Each jig 500, 502 has a wafer mount 504 to which the workpiece or wafer to be polished is affixed. The wafer mount terminates a lower end of a shaft 514. The wafer, wafer mount 504 and shaft 514 are supported by the pressure distribution plate 510 via a spring 516, which preferably is a helical compression spring and is compressed between a top surface of the pressure distribution plate 510 (acting here as a stop for the lower spring end) and a clamp 518 affixed to the top portion of shaft 514, which acts as a stop for the upper spring end. Other types of springs can be used, so long as they are moveable (and preferably continuously so) between a stressed condition and a relaxed condition responsive to the vertical extension or contraction of the linear actuator 512. The shaft 514 rotates freely along appropriate thrust bearings relative to spring 516, pressure distribution plate 510 and jig plate 506, an aperture through the last of which the shaft 514 downwardly extends. A load cell 520, also disposed between the jig plate 506 and the pressure distribution plate 510, senses how much of the weight of shaft 514, wafer mount 504, the wafer itself and other components mounted on shaft 514 is being supported by the pressure distribution plate 510. In the illustrated embodiment the load cell 520 is positioned in a columnar stack with the linear actuator 512, but alternative physical dispositions of the load cell 520 could be made.
As the wafer mount 504 (and the workpiece affixed to it) are lowered toward polishing platen surface 602, the wafer will contact the platen 602, and the platen 602 will begin to support some fraction of the weight of shaft 514 and the items attached to it (sometimes referred to herein as the “first weight”). This fraction won't be all of the first weight, however, because the spring constant of the spring 516 allows the downward force on linear actuator 512 to be transferred to the polishing platen 602 over a distance which is directly proportional to the compression of the spring 516, as described by Hook's Law. A signal from the load cell can be used to actuate the linear actuator 512 to vary how much of the first weight is being relieved by the pressure distribution plate 510. As the pressure distribution plate is displaced upwardly, it will bear more of the weight experienced by shaft 514, while the platen surface 602 will bear less weight. As the linear actuator 512 is lowered, more of the first weight will be transferred from the pressure distribution plate to the platen surface 602, and as the linear actuator 512 is raised (or its length extended), less of the first weight will be borne by the platen surface 602. This provides a method to precisely measure how much down-force, and therefore how much pressure, is being experienced between the workpiece surface and the upper surface 602 of the platen 600.
For each jig 500, 502, a DC motor 522 is used to drive a timing belt 524 around a linear/rotational bearing 526 which is coaxial to, but spins freely relative to, the central shaft 514. A coaxial shaft clamp 610 (see
For each jig shaft 514 there is provided at least two upstanding linear alignment shafts 311. The linear alignment shafts 311 have their lower ends affixed to the respective jig plates 506 (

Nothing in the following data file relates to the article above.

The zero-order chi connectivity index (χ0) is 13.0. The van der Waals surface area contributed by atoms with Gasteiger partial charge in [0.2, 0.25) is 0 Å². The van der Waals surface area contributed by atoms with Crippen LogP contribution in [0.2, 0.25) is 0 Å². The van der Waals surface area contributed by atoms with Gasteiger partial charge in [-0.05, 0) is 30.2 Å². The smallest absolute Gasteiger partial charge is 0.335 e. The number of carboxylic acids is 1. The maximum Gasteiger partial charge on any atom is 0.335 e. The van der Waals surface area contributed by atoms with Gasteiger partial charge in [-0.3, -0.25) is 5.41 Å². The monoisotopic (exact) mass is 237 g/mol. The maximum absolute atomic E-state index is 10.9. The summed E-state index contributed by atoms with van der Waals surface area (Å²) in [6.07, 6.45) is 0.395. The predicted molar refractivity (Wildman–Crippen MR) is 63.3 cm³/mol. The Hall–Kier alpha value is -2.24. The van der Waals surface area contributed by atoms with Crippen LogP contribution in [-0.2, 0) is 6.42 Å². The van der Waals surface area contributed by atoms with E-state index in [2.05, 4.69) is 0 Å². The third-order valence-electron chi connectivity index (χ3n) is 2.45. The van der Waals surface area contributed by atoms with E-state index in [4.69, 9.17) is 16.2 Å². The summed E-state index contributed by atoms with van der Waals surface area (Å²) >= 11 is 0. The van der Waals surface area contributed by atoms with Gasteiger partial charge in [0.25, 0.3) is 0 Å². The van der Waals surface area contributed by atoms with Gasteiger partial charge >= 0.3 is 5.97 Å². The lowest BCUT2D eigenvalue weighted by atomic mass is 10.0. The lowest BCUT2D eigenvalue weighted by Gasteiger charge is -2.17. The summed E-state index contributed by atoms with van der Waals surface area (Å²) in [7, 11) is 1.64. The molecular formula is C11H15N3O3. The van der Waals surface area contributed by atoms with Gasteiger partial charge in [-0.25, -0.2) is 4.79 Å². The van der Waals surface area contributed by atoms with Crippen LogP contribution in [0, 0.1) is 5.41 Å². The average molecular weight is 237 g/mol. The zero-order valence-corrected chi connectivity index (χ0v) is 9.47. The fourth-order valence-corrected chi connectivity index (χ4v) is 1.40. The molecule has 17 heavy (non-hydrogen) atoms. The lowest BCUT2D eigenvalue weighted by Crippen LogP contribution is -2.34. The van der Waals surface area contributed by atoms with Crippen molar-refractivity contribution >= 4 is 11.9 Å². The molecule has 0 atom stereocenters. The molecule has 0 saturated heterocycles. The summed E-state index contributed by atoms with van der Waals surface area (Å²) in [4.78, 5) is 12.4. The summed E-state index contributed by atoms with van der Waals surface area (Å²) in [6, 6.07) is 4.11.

The jig deck 300 and supporting structures are shown in more detail in
The jig deck 300 has mounted on it a linear motion motor 410 and associated gear box 412. Out of opposite sides of the gear box 412 extend pins or links 414, and each of these is connected to a respective jig plate 506 (see
Located between each parallel pair of jig plate rails 310 is an aperture 416, through which a respective jig shaft 514 (not shown in this FIGURE) extends. Each aperture 416 is long enough that the received jig shaft 514 can move through its entire translational course as the jig is moved on rails 310.
The compression spring 516 preferably has a high spring constant, such as one in the range of 15 to 100 lbs./in., and preferably is mounted to be coaxial with the jig shaft 514. A lower end 534 of the spring 516 bears on a thrust bearing 536, itself mounted to the compression plate 510. An upper end 538 of the spring 516 abuts a stop, here taking the form of a shaft clamp 518, that is affixed to the shaft 514. While a helical compression spring 516 is preferred, and more particularly one which expands and contracts along an axis that has a component which is parallel to the axis of shaft 514, alternatively other springs could be used, such as a leaf spring, a wave spring, or other apparatus which causes the displacement of the jig shaft to vary as a function of a spring constant or its equivalent. It should be noted that spring 516 is in general continuously movable or deflectable from a relatively relaxed condition to a relatively stressed or (in the illustrated embodiment) compressed one. A principal utility of the spring 516 is to make the increase or decrease in the amount of force experienced by the platen more gradual as a function of the vertical displacement of shaft 514. An encoder 540 is also mounted coaxially of the central shaft 514 and records the angular displacement of the central shaft 514 about its axis; a signal output by encoder 540 can be used to regulate the rotation of shaft 514, as will be explained below.
As best seen in
A motor controller 712 controls a driver 714 based on a command from the controller 704, causing movement of the linear actuator 512 at 716, to either expand (push upward) or contract (lower). This in turn will cause a change in the relative amount of stress or compression in the spring 516 at 718.